Bill Gross thinks conditions are ripe for a liquidity crisis, and he points a finger at his old firm for its potential to be at the center of the storm.» Read More
Retail stockscontinue on their slide as investors worry about the world's second largest consumer market.
I decided to ask Brian Sozzi, a StarMine top-ranked Equity Research Retail analyst, about his outlook on the sector.
LL:Japan is a supplier to the world. Now we are hearing that some products might have to be tested for radiation. What are your retail sources telling you?
Brian Sozzi: Thus far, the supply chain situation for retailers is not as dire as one would expect amidst all the heart-wrenching headlines and photographs. While the movement of goods and services throughout Japan has taken a hit, sparking sharply lower production from chip suppliers to car producers, the not so detrimental impact to retail reflects where the sector is structural speaking. By that I mean diversification. As the costs of production have climbed appreciably since the economic fallout concluded, retailers have made it a top priority to shift production from a high cost region in Japan, and a creeping inflationary country in China, to the likes of Egypt, Philippines, Vietnam, Nicaragua, and in some instances back to the United States.
Two great examples of the supply chain diversification I speak of are Gap and Abercrombie & Fitch. Gap has a vendor base of some 600 spread throughout 60 countries worldwide, with no vendor accounting for more than 3% of purchases. Abercrombie & Fitch has broadened its supply chain to Central and South America, and no vendor comprises greater than 5% of its purchases. Moreover, many retailers have taken advanced receipt of products that are set to arrive in stores in the next few months, so an immediate disruption in most product classifications is unlikely.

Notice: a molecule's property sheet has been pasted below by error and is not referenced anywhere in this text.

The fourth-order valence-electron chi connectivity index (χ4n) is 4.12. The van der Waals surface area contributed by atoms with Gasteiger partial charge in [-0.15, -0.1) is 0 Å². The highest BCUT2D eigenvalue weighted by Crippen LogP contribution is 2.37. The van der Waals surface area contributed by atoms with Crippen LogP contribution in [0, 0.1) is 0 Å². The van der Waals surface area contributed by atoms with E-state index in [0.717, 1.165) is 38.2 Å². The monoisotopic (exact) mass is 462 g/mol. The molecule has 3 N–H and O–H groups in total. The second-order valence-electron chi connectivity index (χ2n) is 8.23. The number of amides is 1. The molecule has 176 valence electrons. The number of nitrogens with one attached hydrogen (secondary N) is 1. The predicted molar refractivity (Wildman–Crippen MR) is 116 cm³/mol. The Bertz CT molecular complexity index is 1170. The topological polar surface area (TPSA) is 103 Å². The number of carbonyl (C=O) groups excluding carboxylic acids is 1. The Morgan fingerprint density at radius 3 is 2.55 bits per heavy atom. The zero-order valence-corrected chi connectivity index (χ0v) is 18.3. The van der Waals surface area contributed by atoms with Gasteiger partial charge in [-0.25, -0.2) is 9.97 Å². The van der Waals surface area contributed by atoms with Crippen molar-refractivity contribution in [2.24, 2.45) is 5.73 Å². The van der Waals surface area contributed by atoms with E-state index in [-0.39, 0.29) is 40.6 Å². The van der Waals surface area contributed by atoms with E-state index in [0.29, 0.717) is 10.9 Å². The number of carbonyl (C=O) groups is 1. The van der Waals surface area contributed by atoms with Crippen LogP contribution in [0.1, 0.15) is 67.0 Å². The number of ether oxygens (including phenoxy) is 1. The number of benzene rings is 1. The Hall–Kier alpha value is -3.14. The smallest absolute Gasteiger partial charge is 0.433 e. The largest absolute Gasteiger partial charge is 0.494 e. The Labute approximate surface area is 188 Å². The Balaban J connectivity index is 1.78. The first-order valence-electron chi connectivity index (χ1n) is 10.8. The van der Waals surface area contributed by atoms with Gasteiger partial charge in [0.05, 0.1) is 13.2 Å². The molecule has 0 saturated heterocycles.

Make no mistake, Japan is a player in the global supply chain, and products produced there could very well be a cog in the supply chain of a plant in China, which in turn supplies a retailer with a finished product for sale. If we learned anything from the leverage bust, it’s that the world is interconnected.
Regarding my discussions with contacts, many have characterized things as being at a temporary standstill. Products are not flowing smoothly, and product out of stocks in food is being noted. Empty shelves are normally music to the ears of retailers as it signals strong demand, but the demand we are seeing in Japan is for basic necessities that may not be replenished quickly. Rolling blackouts, damaged roads and lines of communication are impediments to the supply chain currently.
During my interview with Peter Voser, the CEO of Shell , this morning. I asked him for his oil and gas price targets.
He didn't want to answer the question. "I have given up on predicting oil prices."
But, he finally gave me a little insight. "I think it's about volatility, which has increased quite clearly," Voser said. "For our long-term projects we take a range of $50 to $90. We have seen this in the past it can go to 147 and then down to 37. We are looking at 20, 30-year time horizon and we are using 50 to 90 and on the gas side, for exampling with in the U.S. $4.28."